Horse Rearing when you pick up her hoof. Help?
   

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Horse Rearing when you pick up her hoof. Help?

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  • Handling a rearing horse while shoeing
  • Ways to trim a rearing horse

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    08-01-2012, 02:49 PM
  #1
Weanling
Horse Rearing when you pick up her hoof. Help?

So the farrier came out today and was working on one of my mares. Started with her bad hoof(left front) and had done both rear feet and was getting ready to do her right front. He tried to pick up her left front hoof, she reared up started running backwards while on 2 feet and flipped over. Then she jumped up and kept freaking out, then the farrier tried to catch her and got his thumb caught in her halter and broke it. Her bad hoof is the left front, it is severely overgrown and curled(but getting better) it is weight baring, but she does limp most of the time. She ALWAYS rears when I try to pick up her right front hoof to pick it out to the point of she has flipped over a couple times, I'm 99% sure it is because she doesn't want to put weight on her bad hoof because it hurts.
Any ideas on how to get her to stop rearing?
     
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    08-01-2012, 03:22 PM
  #2
Weanling
Gotta get the sore hoof healthy, however for this case you need to sedate her and get her hooves trimmed correctly. Going to be pricey because you are going to need the vet and the farrier but this is the only way you are going to get it done this time and likely next time too but it isn't fair to the horse or the farrier. A broken thumb just put him/her out of work for 4 to 6 weeks and made them slower for 3 months or better. Farrier should have known better so they share responsibility but you need to get the hooves in shape. Then when the horse is no longer in pain you can work on the training.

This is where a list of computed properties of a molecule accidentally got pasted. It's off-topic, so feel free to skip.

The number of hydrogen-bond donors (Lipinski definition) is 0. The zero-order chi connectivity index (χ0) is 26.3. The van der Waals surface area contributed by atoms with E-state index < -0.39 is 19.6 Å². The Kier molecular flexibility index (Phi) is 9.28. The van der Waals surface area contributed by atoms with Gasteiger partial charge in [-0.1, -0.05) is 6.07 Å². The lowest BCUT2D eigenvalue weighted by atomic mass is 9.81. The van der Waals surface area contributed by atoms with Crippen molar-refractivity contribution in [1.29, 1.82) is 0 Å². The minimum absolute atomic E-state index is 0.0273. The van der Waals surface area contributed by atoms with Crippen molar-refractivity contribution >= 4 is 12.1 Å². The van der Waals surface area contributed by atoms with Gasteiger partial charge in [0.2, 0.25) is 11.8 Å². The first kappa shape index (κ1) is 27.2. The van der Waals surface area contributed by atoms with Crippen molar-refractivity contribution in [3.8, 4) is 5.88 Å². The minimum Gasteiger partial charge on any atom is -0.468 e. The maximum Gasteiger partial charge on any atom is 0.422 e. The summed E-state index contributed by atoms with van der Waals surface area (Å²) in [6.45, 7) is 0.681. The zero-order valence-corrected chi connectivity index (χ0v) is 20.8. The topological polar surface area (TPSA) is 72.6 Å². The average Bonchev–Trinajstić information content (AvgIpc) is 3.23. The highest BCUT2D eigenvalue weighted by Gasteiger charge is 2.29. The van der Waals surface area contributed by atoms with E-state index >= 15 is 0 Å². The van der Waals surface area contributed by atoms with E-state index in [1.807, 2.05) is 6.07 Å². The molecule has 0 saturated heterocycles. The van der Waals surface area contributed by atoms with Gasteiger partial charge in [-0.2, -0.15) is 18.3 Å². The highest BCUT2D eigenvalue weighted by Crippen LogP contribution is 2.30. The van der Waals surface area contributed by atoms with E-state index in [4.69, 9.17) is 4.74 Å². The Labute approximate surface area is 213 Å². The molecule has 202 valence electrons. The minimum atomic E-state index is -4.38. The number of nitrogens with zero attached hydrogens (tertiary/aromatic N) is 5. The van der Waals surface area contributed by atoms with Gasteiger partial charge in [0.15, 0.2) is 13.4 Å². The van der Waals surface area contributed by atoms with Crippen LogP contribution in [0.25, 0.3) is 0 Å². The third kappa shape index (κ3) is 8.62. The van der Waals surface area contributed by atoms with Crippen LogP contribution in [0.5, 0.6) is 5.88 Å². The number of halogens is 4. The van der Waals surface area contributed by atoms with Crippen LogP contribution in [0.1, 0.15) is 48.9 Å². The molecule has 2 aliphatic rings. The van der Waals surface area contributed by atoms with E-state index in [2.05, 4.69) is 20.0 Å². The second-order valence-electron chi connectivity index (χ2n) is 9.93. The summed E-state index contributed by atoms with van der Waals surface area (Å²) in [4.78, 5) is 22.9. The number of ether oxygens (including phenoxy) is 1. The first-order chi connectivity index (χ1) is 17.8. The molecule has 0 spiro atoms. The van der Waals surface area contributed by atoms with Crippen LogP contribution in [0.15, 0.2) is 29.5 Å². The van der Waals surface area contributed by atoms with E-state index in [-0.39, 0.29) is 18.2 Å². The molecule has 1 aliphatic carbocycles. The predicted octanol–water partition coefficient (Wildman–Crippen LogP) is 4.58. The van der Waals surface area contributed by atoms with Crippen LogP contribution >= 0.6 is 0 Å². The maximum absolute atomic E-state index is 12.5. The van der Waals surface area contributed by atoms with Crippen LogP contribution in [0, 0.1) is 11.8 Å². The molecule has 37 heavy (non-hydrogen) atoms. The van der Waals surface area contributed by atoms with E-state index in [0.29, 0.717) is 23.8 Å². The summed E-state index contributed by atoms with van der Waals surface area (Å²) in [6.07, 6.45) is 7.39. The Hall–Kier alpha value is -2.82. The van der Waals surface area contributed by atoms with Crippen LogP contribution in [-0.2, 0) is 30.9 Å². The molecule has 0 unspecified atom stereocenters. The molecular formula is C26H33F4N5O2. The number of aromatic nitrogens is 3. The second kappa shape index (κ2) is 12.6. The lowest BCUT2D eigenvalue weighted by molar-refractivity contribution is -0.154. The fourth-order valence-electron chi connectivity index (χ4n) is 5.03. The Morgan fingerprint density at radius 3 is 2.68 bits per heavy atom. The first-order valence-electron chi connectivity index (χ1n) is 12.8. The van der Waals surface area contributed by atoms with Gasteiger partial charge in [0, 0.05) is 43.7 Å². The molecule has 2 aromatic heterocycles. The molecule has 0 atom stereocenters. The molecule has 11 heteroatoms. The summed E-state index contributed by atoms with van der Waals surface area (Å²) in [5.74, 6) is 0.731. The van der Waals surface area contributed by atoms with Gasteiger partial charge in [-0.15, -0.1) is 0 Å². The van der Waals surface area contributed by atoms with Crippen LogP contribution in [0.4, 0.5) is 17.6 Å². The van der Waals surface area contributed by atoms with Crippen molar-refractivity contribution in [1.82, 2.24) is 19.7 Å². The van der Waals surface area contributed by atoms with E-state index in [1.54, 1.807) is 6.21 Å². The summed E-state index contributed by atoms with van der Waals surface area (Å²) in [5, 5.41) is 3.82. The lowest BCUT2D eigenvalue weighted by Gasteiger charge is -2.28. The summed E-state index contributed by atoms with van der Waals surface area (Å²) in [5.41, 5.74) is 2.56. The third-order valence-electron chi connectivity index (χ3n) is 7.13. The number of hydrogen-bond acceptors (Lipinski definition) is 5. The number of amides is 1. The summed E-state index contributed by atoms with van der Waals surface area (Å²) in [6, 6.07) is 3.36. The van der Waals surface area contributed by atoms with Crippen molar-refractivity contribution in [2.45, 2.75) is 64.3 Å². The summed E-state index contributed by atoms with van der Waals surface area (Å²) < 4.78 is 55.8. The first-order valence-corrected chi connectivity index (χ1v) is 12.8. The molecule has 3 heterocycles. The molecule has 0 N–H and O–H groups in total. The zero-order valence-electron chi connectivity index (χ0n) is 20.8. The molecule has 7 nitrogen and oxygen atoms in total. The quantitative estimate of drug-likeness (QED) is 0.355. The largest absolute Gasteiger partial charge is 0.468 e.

08-01-2012, 03:32 PM
  #3
Green Broke
When it is a pain thing it's wrong to try and force her to do anything with it, including trying to teach her not to rear. Obviously it causes her alot more pain to have to bare all her weight on one foot without having the other to compensate and therefor I doubt she's rearing to misbehave. It's the only thing she thinks she can do to relieve the pain.
I agree that the best thing to do would be to get a vet out and sedate her so that you can get the bad foot taken care of right away.
     
    08-01-2012, 05:43 PM
  #4
Super Moderator
If she were mine, I would give her 1 gm of Bute orally several hours before I was going to try to handle the good foot. That keeps the bad foot from hurting.

If you can find a Vet that will give you 1 cc of ACE in a syringe, that low dose is usually enough to get a horse trimmed. I just give it orally about 1 hour before I want to work on a horse.

Then, I would put her butt in a corner and I WOULD NOT pull on the lead-rope.

We have trimmed several crippled horses this way and always managed to 'sneak' around them. We have so many horses that our Vet lets us keep Bute, ACE and other prescription Meds here at the ranch. I can call him after hours and he does not have to come out. He just tells me what to do. I would not use a Vet that did not let me do that -- but then, we have a bunch of horses.